Soon after the creation of the printing press, we get the first modern universities, although it wouldn’t be until 1800 that non-religious education took root. that eventually resulted in industrialisation in Britain, international mass industrialisation, and then globalisation. Benefiting from the technological diffusion of Islamic and Chinese Civilizations, Europe started modernization/ enlightenment-objective science, universal morality, and law, and rational mode of thinking and became the agent for globalization. Technological inventions/innovations such as mechanized printing, sophisticated wind, and watermills, extension in postal services, advanced navigation technology, etc further accelerated the globalization
4. The Modern Period-1750 to 1950/Age of Steam:
This period can also be called Pax Britannica. Although Industrial Revolution had started earlier than the Steam Revolution, it was the latter that galvanised the Industrial Revolution, leading to a greater need for resources and markets which in turn accelerated the globalisation process through colonization. Now factories could be built anywhere, not just along fast-flowing rivers, and transportation of raw material to the factories and their finished products inside the country was now speedy and convenient through locomotive engines, Similarly, steamships perform these functions in the case of foreign countries. Transportation was one of those important beneficiaries. By the early 1800s, high-pressure steam engines had become compact enough to move beyond the factory, prompting the first steam-powered locomotive to hit the rails in Britain in 1804. Steamships and railroads made it economical to consume goods that were made far away. With things being made in one country and consumed in another, trade boomed. With the reduction in trade costs and time, the globalisation process accelerated.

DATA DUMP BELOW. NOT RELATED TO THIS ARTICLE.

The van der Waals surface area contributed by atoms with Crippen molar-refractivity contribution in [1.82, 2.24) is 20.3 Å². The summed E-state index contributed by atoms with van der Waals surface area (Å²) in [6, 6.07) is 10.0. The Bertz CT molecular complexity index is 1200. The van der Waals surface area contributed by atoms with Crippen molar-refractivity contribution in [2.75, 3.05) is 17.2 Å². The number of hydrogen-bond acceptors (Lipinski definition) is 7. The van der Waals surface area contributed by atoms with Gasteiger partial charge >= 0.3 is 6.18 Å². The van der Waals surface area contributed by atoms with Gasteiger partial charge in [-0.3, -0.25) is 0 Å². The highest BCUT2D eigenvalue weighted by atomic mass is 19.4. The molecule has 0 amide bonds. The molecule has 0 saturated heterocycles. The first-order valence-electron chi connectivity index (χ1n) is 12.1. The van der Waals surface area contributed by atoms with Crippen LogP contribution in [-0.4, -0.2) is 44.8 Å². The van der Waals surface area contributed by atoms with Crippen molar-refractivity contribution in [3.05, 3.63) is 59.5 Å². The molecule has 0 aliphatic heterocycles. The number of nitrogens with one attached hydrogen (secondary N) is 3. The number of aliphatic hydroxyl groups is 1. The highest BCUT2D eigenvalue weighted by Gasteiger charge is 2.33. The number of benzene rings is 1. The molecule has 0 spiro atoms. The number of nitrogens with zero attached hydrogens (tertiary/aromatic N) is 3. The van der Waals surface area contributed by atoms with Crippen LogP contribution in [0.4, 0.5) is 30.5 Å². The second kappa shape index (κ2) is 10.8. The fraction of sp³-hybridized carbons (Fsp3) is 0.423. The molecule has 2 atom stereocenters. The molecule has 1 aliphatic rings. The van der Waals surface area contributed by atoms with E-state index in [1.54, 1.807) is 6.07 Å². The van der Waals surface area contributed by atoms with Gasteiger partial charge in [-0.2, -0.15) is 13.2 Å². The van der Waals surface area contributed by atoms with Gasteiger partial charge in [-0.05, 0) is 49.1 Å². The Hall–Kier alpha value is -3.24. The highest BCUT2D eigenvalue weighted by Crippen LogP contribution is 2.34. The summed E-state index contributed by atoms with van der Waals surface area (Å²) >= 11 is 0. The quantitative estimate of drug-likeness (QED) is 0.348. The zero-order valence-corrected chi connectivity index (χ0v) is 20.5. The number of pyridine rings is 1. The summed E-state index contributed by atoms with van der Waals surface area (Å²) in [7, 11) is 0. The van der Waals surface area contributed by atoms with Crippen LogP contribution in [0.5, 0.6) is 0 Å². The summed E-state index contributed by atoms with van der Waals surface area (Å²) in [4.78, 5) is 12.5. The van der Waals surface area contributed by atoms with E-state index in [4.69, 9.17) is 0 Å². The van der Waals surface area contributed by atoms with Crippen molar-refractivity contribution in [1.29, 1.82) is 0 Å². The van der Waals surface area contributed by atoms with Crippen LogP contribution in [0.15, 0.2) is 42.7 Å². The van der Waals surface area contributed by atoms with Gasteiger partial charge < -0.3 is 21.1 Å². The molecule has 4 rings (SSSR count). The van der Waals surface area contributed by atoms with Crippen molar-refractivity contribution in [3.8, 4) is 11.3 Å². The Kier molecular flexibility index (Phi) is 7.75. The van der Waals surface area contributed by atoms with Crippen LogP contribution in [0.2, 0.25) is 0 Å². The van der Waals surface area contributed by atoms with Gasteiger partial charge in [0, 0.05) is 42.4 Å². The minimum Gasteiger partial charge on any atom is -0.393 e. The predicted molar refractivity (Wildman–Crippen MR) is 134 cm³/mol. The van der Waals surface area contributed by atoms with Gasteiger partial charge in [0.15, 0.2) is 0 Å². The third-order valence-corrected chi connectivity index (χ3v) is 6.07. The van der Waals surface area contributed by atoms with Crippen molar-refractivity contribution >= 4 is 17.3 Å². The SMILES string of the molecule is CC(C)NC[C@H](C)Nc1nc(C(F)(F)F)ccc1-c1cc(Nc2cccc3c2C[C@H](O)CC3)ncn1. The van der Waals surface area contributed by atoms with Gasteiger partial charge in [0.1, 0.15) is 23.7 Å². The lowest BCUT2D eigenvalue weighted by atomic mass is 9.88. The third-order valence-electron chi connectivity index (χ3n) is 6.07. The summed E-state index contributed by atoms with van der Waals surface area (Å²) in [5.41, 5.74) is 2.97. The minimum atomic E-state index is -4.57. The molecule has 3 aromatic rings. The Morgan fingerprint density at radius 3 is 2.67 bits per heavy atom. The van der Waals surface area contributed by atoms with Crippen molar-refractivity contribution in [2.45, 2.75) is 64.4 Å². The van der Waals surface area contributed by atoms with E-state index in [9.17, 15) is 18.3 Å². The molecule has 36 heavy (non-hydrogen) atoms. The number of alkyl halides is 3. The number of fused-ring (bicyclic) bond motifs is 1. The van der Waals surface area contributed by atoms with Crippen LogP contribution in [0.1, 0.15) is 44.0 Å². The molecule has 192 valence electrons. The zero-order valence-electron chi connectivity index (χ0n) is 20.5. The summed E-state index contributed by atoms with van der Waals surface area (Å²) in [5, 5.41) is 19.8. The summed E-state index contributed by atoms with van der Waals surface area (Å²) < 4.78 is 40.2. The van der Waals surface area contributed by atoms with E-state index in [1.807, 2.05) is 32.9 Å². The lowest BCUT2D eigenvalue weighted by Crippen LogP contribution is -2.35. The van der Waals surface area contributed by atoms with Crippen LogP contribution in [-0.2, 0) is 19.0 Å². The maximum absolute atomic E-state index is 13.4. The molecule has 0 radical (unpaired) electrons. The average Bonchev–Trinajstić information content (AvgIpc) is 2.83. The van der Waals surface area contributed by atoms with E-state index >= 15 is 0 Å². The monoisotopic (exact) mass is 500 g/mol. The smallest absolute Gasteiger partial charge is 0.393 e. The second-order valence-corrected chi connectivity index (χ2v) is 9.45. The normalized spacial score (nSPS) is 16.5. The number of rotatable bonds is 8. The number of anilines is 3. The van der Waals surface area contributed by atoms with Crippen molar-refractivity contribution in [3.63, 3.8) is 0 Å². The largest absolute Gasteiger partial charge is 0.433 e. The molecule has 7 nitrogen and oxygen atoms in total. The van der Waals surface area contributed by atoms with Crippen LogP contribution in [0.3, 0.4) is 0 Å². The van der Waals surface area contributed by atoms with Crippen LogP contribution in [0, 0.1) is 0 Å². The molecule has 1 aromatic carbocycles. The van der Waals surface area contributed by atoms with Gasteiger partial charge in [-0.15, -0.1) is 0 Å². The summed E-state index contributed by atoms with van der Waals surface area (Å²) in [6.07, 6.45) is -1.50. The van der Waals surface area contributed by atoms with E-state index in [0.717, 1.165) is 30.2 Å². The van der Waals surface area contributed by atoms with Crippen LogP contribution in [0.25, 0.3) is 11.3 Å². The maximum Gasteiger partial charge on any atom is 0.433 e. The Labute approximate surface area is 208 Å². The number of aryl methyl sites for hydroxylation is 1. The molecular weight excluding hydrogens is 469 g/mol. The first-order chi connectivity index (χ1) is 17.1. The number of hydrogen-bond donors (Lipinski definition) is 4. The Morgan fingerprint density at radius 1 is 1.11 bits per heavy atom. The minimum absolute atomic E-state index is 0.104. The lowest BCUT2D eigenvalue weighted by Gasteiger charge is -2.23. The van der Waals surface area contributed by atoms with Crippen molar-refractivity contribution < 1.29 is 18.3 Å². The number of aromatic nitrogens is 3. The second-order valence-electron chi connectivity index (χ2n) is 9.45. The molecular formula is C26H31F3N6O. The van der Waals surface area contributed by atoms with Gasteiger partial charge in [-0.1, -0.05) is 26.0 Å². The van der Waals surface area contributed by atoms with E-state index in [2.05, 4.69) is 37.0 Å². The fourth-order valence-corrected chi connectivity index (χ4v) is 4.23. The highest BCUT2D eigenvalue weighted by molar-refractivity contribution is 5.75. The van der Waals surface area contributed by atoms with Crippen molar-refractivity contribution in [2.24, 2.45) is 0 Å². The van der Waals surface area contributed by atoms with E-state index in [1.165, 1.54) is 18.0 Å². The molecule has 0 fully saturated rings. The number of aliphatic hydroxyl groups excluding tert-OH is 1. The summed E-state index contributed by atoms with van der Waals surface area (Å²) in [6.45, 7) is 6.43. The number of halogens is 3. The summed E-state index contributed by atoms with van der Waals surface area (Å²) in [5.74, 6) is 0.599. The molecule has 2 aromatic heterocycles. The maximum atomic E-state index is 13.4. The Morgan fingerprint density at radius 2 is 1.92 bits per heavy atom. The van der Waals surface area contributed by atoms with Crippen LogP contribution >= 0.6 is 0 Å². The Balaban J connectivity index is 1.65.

5. The Contemporary Period-1950 CE Onwards/ Age of the Internet:
If the previous period can be called Pax Britannica, then the contemporary period starting from the end of the 2nd WW can be described as Pax Americana. In this phase, there is no doubt, that internet and the information technology have played a pivotal role in rapid globalisation. By facilitating the outsourcing of production and transfer of technology, information technology has radically transformed global production, consumption, and trading patterns
Impact of Globalization
Globalisation has a deep and wide impact on every sector of the economy and section of society in almost every country. Some of the ways it has impacted them are as follows
- Penetration of Global/Outreach of Local Entities
Global state and non-state actors are increasingly penetrating those domains which were henceforth exclusively reserved for the domestic state machinery. Not only interfere in the policy formulation but are now acting directly through their nongovernmental organizations in domestic policy implementation. Centres of actual power and decision-making are shifting from local to global level with the outreach of domestic interests groups to their sympathizers in international organizations, multinational corporations, and those in the governments of global powers. This outreach enables them to force their government to accede to their demands because of the economic and political clout of the global players.